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Made in China: Irish comedian Des Bishop and his year abroad in China

AFTER spending a year in China to learn Mandarin and perform an entire stand-up routine in the language, Irish comedian Des Bishop returns to Melbourne to recount his experience as part of the Melbourne International Comedy Festival. Chrisella Sentena caught up with the comedian.

Des Bishop will be in town to talk about his year-long stay in China. Image supplied.

Des Bishop will be in town to talk about his year-long stay in China. Image supplied.

When you think of an Irish comedian, associating China with said comedian would be just about the last thing you would take away from him.

But Des Bishop, who makes a comeback at the Melbourne International Comedy Festival this autumn, is unique in that he spent a whole year in China learning Mandarin in an attempt to perform stand-up comedy in the lounge of the Chinese mainland.

His show at this year’s festival, Made in China, recounts his experience abroad in China.

“[It’s] just an interesting journey about China, my year in China, language, and cultural difference and humour. I will chuck in a small bit about democracy and stereotypes and of course a bit about driving. You must after spending a year in China.”

Though primarily based in Ireland, the American-born comedian had in the past, gone to Ireland for a year to stock up on Irish vocabulary to do several shows in pubs in the traditional Irish tongue – all of which is documented on his show, In the Name of the Fada.

In an attempt to challenge himself, the comedian travelled halfway across the world with the intention of performing a full out stand-up comedy gig completely in Mandarin to a native Chinese audience.

And a challenge he got. Despite the frustrating complexity of Mandarin, Bishop admits that there was a beautiful quality about it while he was picking it up.

“Chinese reveals itself slowly. And every layer of the onion that gets peeled away reveals an even deeper and richer aspect of the characters and the way they are put together. But as every layer is peeled away, you realise how much more you have to learn and you do really begin to cry.”

The complexity of the language did not put him off doing a good show though. He commented that the novelty of the stand-up comedy concept in China had complemented well with his simple Chinese.

Chinese youths, especially, loved the characteristic openness of the genre and were vastly entertained by this and his take on their culture.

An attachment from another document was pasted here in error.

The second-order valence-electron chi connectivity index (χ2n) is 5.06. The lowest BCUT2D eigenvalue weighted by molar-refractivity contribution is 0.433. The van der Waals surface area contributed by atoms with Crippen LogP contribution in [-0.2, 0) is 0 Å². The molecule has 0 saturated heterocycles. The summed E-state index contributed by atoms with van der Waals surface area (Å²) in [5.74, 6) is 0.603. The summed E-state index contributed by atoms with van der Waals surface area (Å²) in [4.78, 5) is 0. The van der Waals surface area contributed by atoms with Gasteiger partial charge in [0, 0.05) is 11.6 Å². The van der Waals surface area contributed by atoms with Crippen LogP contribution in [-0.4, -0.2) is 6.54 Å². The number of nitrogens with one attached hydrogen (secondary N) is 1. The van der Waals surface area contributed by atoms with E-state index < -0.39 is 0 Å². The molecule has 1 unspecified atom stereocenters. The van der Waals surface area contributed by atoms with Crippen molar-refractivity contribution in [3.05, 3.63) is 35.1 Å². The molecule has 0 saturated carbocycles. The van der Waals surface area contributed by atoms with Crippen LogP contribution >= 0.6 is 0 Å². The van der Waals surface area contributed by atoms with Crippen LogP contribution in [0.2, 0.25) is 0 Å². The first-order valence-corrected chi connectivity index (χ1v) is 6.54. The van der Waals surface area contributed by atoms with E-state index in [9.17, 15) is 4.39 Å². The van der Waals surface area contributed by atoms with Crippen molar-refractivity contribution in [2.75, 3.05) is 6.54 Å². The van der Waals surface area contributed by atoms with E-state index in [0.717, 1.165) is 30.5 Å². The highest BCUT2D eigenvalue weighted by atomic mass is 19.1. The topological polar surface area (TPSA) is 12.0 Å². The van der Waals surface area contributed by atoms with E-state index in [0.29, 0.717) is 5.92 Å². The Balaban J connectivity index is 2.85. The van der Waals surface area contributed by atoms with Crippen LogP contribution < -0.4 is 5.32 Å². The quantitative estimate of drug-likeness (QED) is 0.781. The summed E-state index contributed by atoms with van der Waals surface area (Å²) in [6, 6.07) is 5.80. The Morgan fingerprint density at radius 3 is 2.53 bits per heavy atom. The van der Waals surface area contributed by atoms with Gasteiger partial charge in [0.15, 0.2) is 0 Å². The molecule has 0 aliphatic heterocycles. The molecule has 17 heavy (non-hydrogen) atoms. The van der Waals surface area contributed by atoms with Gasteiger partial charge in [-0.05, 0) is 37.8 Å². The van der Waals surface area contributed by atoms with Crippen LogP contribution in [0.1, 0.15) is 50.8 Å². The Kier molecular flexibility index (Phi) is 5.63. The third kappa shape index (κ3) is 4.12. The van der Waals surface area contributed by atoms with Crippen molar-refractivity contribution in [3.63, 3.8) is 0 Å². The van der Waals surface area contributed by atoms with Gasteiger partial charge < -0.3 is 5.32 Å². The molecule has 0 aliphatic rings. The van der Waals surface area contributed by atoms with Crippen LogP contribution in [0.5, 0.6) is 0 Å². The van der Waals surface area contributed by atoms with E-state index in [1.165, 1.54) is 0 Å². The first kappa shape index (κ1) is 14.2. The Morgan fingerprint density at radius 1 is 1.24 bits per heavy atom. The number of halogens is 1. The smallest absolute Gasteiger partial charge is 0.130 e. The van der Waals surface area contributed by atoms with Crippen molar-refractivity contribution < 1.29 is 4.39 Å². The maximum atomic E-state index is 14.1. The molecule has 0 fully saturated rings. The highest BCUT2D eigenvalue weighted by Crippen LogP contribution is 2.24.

“[A] funny story is a funny story, especially when it relates to the culture that means something to the people hearing it. Also, there’s an energy and an openness in western stand-up performance that I think the young generation of Chinese are really engaged by.

Learning a language is an important way to understand a culture in greater depth, Bishop believes. In in an attempt to understand the Chinese language better, he made interesting observations on Chinese culture which he used for his stand-up gigs.

“I came to the conclusion that the ever increasing awareness of China on the global stage had failed to help people understand what China was really like – particularly Chinese people.”

Comedy and laughter, was an excellent way to bridge this, thought Bishop.

“Laughter being the universal language is a fitting cliché but I also say that if China is going to take over the world, we better learn to make them laugh.”

In his trademark style, Bishop managed to mash sensitive issues and humour with his personality. He advised future comedians who use personal experience as a source of humour that it is possible to be funny, even when it feels as if your audience isn’t receptive as of the moment.

“You can find the funny if you persevere and when you do it is very rewarding for the audience. You still, however, have the responsibility to entertain when you are in the stand-up arena.”

After a whirlwind of a year in the orient, Bishop reckoned it was time for him to slow down. With a whole camera crew documenting the entirety of his trip, it’s no wonder why he has decided to put a pause on year-long, language learning trips.

“The time it takes is too much of a commitment. I can’t keep escaping into alternative lives. I need to do things like cultivate meaningful relationships and stop playing peekaboo with other people’s lives.”

Nonetheless, Bishop remains upbeat about his trip to MICF this year. With a new set of materials drawing from cultural differences and stereotypes, Bishop’s show, Made in China, looks set to be a hilarious cultural exchange.

Des Bishop will perform alternately between Melbourne Town Hall and Victoria Hotel from March 27 until April 20. For more information on his Made in China shows, visit his event page at the official Melbourne International Comedy Festival website

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